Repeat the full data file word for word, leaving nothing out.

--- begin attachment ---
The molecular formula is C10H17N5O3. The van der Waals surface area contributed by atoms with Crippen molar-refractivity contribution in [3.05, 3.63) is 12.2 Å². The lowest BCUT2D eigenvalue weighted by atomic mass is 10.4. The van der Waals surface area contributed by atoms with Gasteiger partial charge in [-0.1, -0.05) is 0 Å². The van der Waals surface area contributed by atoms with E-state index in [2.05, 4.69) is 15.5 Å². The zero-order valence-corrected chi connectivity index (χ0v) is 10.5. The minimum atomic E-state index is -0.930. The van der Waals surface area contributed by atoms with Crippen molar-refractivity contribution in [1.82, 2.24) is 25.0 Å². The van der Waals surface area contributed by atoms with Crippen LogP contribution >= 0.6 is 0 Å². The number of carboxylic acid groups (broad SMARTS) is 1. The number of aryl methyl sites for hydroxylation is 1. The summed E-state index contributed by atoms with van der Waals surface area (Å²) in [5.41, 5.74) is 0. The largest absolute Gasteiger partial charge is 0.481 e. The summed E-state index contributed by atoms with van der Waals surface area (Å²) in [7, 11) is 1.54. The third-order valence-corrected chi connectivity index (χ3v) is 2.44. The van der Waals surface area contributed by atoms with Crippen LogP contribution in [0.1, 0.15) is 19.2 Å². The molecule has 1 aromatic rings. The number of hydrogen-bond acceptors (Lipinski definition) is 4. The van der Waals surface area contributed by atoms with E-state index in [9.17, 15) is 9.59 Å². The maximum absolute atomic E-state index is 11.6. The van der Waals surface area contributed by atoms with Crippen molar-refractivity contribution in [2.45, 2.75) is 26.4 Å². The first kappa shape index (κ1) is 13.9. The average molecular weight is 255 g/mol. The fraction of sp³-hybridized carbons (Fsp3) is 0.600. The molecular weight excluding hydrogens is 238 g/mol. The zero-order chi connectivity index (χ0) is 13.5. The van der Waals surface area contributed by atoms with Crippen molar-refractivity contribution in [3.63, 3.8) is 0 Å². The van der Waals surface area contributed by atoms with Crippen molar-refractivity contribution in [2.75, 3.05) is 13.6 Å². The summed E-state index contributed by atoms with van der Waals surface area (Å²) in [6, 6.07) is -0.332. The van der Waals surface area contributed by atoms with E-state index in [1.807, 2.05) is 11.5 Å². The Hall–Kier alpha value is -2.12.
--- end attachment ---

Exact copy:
The molecular formula is C10H17N5O3. The van der Waals surface area contributed by atoms with Crippen molar-refractivity contribution in [3.05, 3.63) is 12.2 Å². The lowest BCUT2D eigenvalue weighted by atomic mass is 10.4. The van der Waals surface area contributed by atoms with Gasteiger partial charge in [-0.1, -0.05) is 0 Å². The van der Waals surface area contributed by atoms with E-state index in [2.05, 4.69) is 15.5 Å². The zero-order valence-corrected chi connectivity index (χ0v) is 10.5. The minimum atomic E-state index is -0.930. The van der Waals surface area contributed by atoms with Crippen molar-refractivity contribution in [1.82, 2.24) is 25.0 Å². The van der Waals surface area contributed by atoms with Crippen LogP contribution >= 0.6 is 0 Å². The number of carboxylic acid groups (broad SMARTS) is 1. The number of aryl methyl sites for hydroxylation is 1. The summed E-state index contributed by atoms with van der Waals surface area (Å²) in [5.41, 5.74) is 0. The largest absolute Gasteiger partial charge is 0.481 e. The summed E-state index contributed by atoms with van der Waals surface area (Å²) in [7, 11) is 1.54. The third-order valence-corrected chi connectivity index (χ3v) is 2.44. The van der Waals surface area contributed by atoms with Crippen LogP contribution in [0.1, 0.15) is 19.2 Å². The molecule has 1 aromatic rings. The number of hydrogen-bond acceptors (Lipinski definition) is 4. The van der Waals surface area contributed by atoms with E-state index in [9.17, 15) is 9.59 Å². The maximum absolute atomic E-state index is 11.6. The van der Waals surface area contributed by atoms with Crippen molar-refractivity contribution in [2.45, 2.75) is 26.4 Å². The first kappa shape index (κ1) is 13.9. The average molecular weight is 255 g/mol. The fraction of sp³-hybridized carbons (Fsp3) is 0.600. The molecular weight excluding hydrogens is 238 g/mol. The zero-order chi connectivity index (χ0) is 13.5. The van der Waals surface area contributed by atoms with Crippen molar-refractivity contribution in [3.63, 3.8) is 0 Å². The van der Waals surface area contributed by atoms with Crippen molar-refractivity contribution in [2.75, 3.05) is 13.6 Å². The summed E-state index contributed by atoms with van der Waals surface area (Å²) in [6, 6.07) is -0.332. The van der Waals surface area contributed by atoms with E-state index in [1.807, 2.05) is 11.5 Å². The Hall–Kier alpha value is -2.12.